power is leading governments to reduce subsidies to wind. By the end of the
decade wind power could be the second cheapest source of electricity after
natural gas in many markets. Growth of wind power is expected to continue
strongly in the major markets of Europe, Asia and North America. Markets in
Latin America are advancing more slowly and wind power in Africa remains a
Key features of this report
- Analysis of wind power generation technology costs, concepts, drivers and
- Assessment of electricity costs for different technologies in terms of the
two fundamental yardsticks used for cost comparison, capital cost and the
levelized cost of electricity.
- Insight relating to the most innovative technologies and potential areas
of opportunity for manufacturers.
- Examination of the key wind power generation technologies costs.
- Identification of the key trends shaping the market, as well as an
evaluation of emerging trends that will drive innovation moving forward.
Key benefits from reading this report
- Realize up to date competitive intelligence through a comprehensive power
cost analysis in wind power generation markets.
- Assess wind power generation costs and analysis - including capital costs
and levelized costs.
- Identify which key trends will offer the greatest growth potential and
learn which technology trends are likely to allow greater market impact.
- Quantify capital and levelized cost trends and how these vary regionally.
Key findings of this report
- 1.The economically competitive onshore potential in Europe was put at
9,600TWh in 2020 and 27,000TWh in 2030.
- 2.China could profitably generate 6,960TWh of wind energy at $75/MWh.
- 3.The second largest capacity at the end of 2013 was in the USA where
total capacity was 61,091MW but annual additions only amounted to 1,084MW.
- 4.Denmark has 12 wind farms and 1,271MW of generating capacity offshore
while Germany has 13 wind farms and 520MW.
- 5.Vestas which after a difficult two-year period has now consolidated its
position as the world's leading supplier of wind turbines.
Key questions answered by this report
- 1.What are the drivers shaping and influencing power plant development in
the electricity industry?
- 2.What is wind power generation going to cost?
- 3.Which wind power generation technology types will be the winners and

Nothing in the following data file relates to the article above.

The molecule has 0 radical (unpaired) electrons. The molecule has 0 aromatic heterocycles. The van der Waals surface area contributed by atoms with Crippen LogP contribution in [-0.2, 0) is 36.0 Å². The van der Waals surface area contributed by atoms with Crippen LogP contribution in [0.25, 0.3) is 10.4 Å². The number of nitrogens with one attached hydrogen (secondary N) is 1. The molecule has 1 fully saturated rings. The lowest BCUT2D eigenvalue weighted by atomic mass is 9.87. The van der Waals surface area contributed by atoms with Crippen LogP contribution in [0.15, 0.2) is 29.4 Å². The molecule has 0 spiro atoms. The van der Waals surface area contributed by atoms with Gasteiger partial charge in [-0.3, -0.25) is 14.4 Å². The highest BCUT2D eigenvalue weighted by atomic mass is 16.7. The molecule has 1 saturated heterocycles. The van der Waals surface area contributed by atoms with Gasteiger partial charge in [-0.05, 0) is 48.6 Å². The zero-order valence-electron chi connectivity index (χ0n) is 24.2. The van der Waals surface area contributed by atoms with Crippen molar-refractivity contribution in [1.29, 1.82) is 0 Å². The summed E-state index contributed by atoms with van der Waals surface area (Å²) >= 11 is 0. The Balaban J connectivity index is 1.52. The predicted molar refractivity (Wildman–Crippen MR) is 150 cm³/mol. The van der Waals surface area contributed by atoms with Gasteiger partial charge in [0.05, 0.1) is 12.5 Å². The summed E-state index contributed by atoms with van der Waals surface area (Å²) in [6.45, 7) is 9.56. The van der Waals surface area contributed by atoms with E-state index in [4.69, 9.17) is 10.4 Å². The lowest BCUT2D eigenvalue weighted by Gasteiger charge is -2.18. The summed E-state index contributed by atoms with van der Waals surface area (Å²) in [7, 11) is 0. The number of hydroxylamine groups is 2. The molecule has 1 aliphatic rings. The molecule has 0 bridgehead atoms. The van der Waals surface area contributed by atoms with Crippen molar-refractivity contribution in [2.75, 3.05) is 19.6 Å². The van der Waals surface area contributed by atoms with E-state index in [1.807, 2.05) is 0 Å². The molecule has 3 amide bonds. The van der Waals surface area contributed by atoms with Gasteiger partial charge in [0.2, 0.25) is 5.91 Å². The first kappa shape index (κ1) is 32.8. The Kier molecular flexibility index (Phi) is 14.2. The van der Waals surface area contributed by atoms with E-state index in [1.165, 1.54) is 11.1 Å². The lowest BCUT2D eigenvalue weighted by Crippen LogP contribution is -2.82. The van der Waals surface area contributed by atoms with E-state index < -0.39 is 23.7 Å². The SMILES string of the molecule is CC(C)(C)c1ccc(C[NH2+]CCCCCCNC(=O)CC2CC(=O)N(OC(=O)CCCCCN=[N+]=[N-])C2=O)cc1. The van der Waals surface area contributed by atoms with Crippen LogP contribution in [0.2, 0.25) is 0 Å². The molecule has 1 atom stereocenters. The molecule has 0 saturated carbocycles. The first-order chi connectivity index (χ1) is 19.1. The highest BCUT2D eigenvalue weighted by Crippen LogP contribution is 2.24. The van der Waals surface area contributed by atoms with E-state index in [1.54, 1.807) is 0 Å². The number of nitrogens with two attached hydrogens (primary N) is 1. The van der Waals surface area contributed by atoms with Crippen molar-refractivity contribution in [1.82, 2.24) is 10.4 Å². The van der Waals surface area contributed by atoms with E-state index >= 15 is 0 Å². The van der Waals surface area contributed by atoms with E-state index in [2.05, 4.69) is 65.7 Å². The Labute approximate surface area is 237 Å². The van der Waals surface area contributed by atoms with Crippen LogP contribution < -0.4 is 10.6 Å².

which the losers in terms of power generated, cost and viability?
- 4.Which wind power generation types are likely to find favour with
manufacturers moving forward?
- 5.Which emerging technologies are gaining in popularity and why?
Who this report is for
Power utility strategists, energy analysts, research managers, power sector
manufacturers, wind power developers, investors in renewables systems and
infrastructure, renewable energy developers, energy/power planning managers,
energy/power development managers, governmental organisations, system
operators, companies investing in renewable power infrastructure and
generation, investment banks, infrastructure developers and investors,
intergovernmental lenders, energy security analysts.
Why buy it
- To utilise in-depth assessment and analysis of the current and future
technological and market state of wind power, carried out by an industry
expert with 30 years in the power generation industry.
- Use cutting edge information and data.
- Use the highest level of research carried out. Expert analysis to say what
is happening in the market and what will happen next.
- Have the 'what if' questions answered about new wind technologies.
- Save time and money by having top quality research done for you at a low
Key areas covered by the report
- Key products/categories profiled : Energy
- Evolution and Economics of Wind Power - Technology trends,
economics, costs and prospects for wind power generation.
- Key regions/countries covered : Europe and United States of
America. Global focus.
Table of Contents
About the author
- Note about authors and sources
Table of contents
Table of tables
Table of figures
- Chapter 1 The wind resource and global wind generating capacity
- Chapter 2 Wind technology and market trends
- Chapter 3 The economics of wind power
- Chapter 4 Wind prospects
Chapter 1. The wind resource and global wind generating capacity